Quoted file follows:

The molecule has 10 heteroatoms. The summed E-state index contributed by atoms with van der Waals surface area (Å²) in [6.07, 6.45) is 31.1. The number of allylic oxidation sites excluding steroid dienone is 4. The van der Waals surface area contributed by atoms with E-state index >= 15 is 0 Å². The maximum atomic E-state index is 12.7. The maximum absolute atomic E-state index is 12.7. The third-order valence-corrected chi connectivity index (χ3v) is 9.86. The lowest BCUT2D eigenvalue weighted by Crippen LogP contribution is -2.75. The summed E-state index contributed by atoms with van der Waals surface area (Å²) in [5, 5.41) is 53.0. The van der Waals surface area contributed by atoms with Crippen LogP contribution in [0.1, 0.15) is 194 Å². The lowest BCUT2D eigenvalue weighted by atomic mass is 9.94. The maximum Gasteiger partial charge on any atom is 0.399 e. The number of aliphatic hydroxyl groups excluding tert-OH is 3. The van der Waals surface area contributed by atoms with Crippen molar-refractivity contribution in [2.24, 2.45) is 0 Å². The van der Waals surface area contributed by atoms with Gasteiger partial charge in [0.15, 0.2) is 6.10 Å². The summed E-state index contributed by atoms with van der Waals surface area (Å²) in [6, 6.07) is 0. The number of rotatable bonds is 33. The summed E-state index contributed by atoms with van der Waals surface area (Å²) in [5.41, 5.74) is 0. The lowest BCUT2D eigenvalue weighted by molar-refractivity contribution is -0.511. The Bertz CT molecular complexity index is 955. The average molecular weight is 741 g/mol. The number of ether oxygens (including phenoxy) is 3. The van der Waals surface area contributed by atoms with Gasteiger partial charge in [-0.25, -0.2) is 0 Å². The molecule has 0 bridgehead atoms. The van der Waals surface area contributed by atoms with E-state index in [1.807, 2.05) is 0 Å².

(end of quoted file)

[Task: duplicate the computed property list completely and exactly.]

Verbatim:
The molecule has 10 heteroatoms. The summed E-state index contributed by atoms with van der Waals surface area (Å²) in [6.07, 6.45) is 31.1. The number of allylic oxidation sites excluding steroid dienone is 4. The van der Waals surface area contributed by atoms with E-state index >= 15 is 0 Å². The maximum atomic E-state index is 12.7. The maximum absolute atomic E-state index is 12.7. The third-order valence-corrected chi connectivity index (χ3v) is 9.86. The lowest BCUT2D eigenvalue weighted by Crippen LogP contribution is -2.75. The summed E-state index contributed by atoms with van der Waals surface area (Å²) in [5, 5.41) is 53.0. The van der Waals surface area contributed by atoms with Crippen LogP contribution in [0.1, 0.15) is 194 Å². The lowest BCUT2D eigenvalue weighted by atomic mass is 9.94. The maximum Gasteiger partial charge on any atom is 0.399 e. The number of aliphatic hydroxyl groups excluding tert-OH is 3. The van der Waals surface area contributed by atoms with Crippen molar-refractivity contribution in [2.24, 2.45) is 0 Å². The van der Waals surface area contributed by atoms with Gasteiger partial charge in [0.15, 0.2) is 6.10 Å². The summed E-state index contributed by atoms with van der Waals surface area (Å²) in [6, 6.07) is 0. The number of rotatable bonds is 33. The summed E-state index contributed by atoms with van der Waals surface area (Å²) in [5.41, 5.74) is 0. The lowest BCUT2D eigenvalue weighted by molar-refractivity contribution is -0.511. The Bertz CT molecular complexity index is 955. The average molecular weight is 741 g/mol. The number of ether oxygens (including phenoxy) is 3. The van der Waals surface area contributed by atoms with Gasteiger partial charge in [-0.25, -0.2) is 0 Å². The molecule has 0 bridgehead atoms. The van der Waals surface area contributed by atoms with E-state index in [1.807, 2.05) is 0 Å².